Sure there is. You may have not noticed yet, but as an extra to what standard selector engines offers, by coupling NWEvents and NWMatcher you get methods that let you solve the "onload" problem most times. Look here for more info on this new way to handle the problem: This is something like Behaviors, but events can be attached earlier, no need to wait "onload" and only one event is attached for each group of elements and future dynamically inserted elements if they match the group criteria (selector).

When I started this, there where few choices fast enough for my needs, one was the very basic getElementsBySelector() written by Simon Willison the other one was CSSQuery by Dean Edwards. After testing both engines I realized that speed was a big problem and should left all the goodies of Dean CSSQuery and just stay with the simpler one. Less CSS selectors compatibility but at least with Simon getElementBySelector() I could easily setup a proof of concept and see it working, slowly on the worst cases but still working.

The final touch up

In the last years I have been caught so much by the unobtrusive web programming and started to implement the "Event Delegation" pattern in the most common and raw way in Javascript. About mid 2007 this was working just well for most CSS2 selectors, but I wished a boost in performance and I wanted to have more CSS2 and newer CSS3 selector to be also available for event delegation. I asked for help to Peter Michaux. He patiently listened to my ideas, debated with me on that and provided me a first skeleton of compiled selectors.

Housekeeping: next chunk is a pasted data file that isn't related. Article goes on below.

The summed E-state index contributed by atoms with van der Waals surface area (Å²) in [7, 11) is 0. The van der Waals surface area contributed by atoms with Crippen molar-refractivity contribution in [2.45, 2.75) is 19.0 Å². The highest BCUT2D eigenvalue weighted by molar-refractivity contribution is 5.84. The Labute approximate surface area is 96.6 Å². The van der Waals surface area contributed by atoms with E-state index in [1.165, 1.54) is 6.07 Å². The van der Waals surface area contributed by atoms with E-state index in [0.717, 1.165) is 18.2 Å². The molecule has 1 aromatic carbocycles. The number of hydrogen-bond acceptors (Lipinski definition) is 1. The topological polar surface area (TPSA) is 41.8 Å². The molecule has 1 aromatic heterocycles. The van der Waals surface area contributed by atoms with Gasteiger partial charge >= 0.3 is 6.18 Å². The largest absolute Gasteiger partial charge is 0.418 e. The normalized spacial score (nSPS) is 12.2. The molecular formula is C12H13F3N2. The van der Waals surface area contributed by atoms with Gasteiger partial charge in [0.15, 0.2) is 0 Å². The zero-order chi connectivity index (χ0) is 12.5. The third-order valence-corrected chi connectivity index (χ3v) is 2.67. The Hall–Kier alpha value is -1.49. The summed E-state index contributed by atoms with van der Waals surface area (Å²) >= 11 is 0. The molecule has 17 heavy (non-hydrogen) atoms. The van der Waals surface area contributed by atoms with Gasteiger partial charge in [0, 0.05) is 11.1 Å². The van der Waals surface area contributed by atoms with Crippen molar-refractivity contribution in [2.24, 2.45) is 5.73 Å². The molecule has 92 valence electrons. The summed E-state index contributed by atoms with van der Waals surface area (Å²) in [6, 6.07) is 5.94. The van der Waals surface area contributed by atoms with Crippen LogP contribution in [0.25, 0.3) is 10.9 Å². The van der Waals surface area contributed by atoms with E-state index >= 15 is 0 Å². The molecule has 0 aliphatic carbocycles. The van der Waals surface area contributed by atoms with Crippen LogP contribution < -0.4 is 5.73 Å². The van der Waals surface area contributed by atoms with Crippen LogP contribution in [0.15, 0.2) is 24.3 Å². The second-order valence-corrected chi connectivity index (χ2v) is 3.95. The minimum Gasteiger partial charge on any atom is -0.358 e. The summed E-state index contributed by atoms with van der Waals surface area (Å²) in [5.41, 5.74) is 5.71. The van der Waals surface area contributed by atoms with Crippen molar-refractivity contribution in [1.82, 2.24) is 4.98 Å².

Event Delegation applied to Javascript is the fastest and more scalable pattern for any type of Javascript application, from the smallest scriptlets to complex frameworks up to the biggest RIA applications. Web UI responsiveness can only be greatly improved if we can count on fast and stable events and delegates.

NWMatcher aims to be one of the building stones of this scenario and NWEvents is the door to event delegation using reliable events combined with fast and reliable selectors.

This is by no means the last word on this, my code can be improved both in syntax and speed, there are surely bugs still around that I will try to correct with help of testers.

Important details on how to use it

NWMatcher has been written with compatibility in mind. To achieve that goal I avoided to use too many native methods, this also due to the many bugs that affect the standard DOM methods especially on Internet Explorer (ex: getElementById, getElementsByTagName).

NWMatcher provides the following public methods:


	// return a true / false boolean